LASER TATTOO REMOVAL

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LASER TATTOO REMOVAL

Tattoos are placed by injecting ink particles (ranging in size from 20–400 nm) into the dermis. During the tattooing process, the epidermis and upper papillary dermis are homogenized, and ink particles are distributed extracellularly and intracellularly. After 2–3 months, the skin layers reestablish, and the ink remains concentrated within fibroblasts beneath a layer of scar tissue in the dermis. Tattoo inks are not regulated by the Food and Drug Administration (FDA), and most patients do not know the constituents of their tattoos. There are many different types of tattoos. Decorative tattoos are the most common. They are categorized as either amateur or professional, based on their method of placement.

 
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TATTOO CATEGORIES

• Amateur decorative tattoos are typically tapped by hand into the skin using a wire or needle resulting in a low density of ink particles that are located superficially in the skin. These are usually black in color and composed of carbon-based inks such as pen ink or burnt wood.

• Professional decorative tattoos are placed with a “tattoo gun.” These devices have a single needle or group of needles that rapidly oscillate in and out of the skin. Professional tattoos usually contain organic dyes mixed with heavy metals to give vibrant colors. For example, red is often made from mercury, yellow from cadmium, green from chromium, and blue from cobalt.

• Cosmetic tattoos are commonly referred to as “permanent makeup.” They are typically applied to eyelash margins, eyebrows, and lips to simulate makeup, and are usually combinations of colors containing pink and flesh tone inks that may be mixed with white. Flesh tones often contain iron oxide, and white commonly contains titanium dioxide or zinc oxide.

• Traumatic tattoos result from deposition of pigment in the skin by abrasion. Common causes include trauma from gravel referred to as “road rash,” pencil graphite, or by explosive forces as with shrapnel and fireworks. These materials become lodged in the dermis after reepithelialization of the wound and result in blue/black tattoos.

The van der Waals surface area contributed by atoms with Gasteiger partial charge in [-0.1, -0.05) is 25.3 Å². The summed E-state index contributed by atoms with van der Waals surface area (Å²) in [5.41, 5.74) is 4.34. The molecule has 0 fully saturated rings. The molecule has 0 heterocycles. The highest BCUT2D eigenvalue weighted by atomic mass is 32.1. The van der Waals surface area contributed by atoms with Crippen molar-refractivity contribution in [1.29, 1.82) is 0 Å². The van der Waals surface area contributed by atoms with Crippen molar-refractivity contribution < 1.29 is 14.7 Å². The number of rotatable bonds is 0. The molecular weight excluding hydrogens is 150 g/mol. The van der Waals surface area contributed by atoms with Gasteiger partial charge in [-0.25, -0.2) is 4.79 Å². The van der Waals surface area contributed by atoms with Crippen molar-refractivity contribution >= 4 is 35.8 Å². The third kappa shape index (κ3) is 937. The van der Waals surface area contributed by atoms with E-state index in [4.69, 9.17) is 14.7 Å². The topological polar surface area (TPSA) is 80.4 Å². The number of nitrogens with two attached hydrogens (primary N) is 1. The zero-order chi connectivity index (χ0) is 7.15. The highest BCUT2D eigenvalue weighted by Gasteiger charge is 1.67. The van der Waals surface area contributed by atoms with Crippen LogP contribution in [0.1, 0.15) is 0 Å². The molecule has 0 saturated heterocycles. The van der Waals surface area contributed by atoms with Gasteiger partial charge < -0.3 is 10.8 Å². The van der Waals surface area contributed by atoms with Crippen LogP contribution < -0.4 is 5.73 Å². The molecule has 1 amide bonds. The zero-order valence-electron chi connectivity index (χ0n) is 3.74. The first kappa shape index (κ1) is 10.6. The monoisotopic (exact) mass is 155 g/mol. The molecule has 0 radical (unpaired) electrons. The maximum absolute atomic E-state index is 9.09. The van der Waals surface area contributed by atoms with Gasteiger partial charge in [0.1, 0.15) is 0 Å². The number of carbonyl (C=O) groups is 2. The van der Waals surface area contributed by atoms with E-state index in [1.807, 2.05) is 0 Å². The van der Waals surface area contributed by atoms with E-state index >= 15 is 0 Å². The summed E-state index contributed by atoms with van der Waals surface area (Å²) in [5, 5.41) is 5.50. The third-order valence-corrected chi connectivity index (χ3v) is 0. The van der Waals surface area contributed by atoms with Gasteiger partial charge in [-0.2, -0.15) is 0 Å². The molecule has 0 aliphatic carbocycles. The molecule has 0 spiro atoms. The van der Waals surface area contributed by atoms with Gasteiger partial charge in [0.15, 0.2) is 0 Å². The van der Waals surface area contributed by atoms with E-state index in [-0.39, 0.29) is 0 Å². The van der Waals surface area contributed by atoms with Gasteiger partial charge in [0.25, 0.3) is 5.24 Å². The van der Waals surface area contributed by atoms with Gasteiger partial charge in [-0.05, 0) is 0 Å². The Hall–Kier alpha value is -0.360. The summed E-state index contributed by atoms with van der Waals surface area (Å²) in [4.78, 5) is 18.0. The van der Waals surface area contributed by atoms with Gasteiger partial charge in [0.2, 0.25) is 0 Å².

• Medical tattoos are placed as markers for radiation therapy. These are usually black, carbon-based inks.

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Frequently Asked Questions

Does TATTOO removal hurt?
Pain is subjective, as what one person finds painful another may not. During tattoo removal a client can expect to feel a level of discomfort however pain is an individual experience. We offer anaesthetic creams. These must however be applied at least 45  prior to your scheduled treatment.

Can I only have part of my tattoo removed? 
Yes! With precision our laser and experienced specialist can target as much or as little of your tattoo as you would like. Our smallest hand piece can target 2mm, so you have the option of removing the most intricate details surrounding or within your current tattoo.

How many treatments will I need? 
It depends on the size, complexity and depths of the ink, as well as several other factors. Generally we recommend
4-6  treatments to fade a tattoo and 6-12 treatments for a complete removal. All treatments are spaced approximately 4  to 6 weeks apart to allow enough time for the skin to heal and eliminate as much of the ink as possible through the body’s lymphatic system.

What can I expect after a treatment?
After the procedure, the area treated may be red or swollen (similar to a mild sunburn) and there may be some bruising, blistering or scabbing for around 3-5 days. An antibacterial ointment and a dressing will be applied to the area post-treatment to assist with healing.

What do I need to do after my treatment?
After your appointment, you should keep your dressing on until you next shower (and no longer than 24 hours). The treated area should be kept clean with continued application of an antibacterial ointment over the next week while the skin heals. You should avoid exposing the treated area to the sun, as this may effect healing.

Why do I need to wait 4-6 weeks between treatments?
The longer you wait between treatments, the better, really. AS ink particles are flushed naturally through the body’s lymphatic system, treating a tattoo earlier than the advised time does not speed-up the process of laser tattoo removal. In addition to this, you are more at risk of scarring if you repeatedly have laser treatments while your skin’s surface is still healing.

Why do I need to wait 4-6 weeks between treatments?
The longer you wait between treatments, the better, really. AS ink particles are flushed naturally through the body’s lymphatic system, treating a tattoo earlier than the advised time does not speed-up the process of laser tattoo removal. In addition to this, you are more at risk of scarring if you repeatedly have laser treatments while your skin’s surface is still healing.

How long does a laser treatment take?
Treatments are super quick! With our Q-Switch laser firing 10 pulses per second, most treatments last anywhere between a seconds for a small tattoo and only a few minutes for a large tattoo. Over in a flash!

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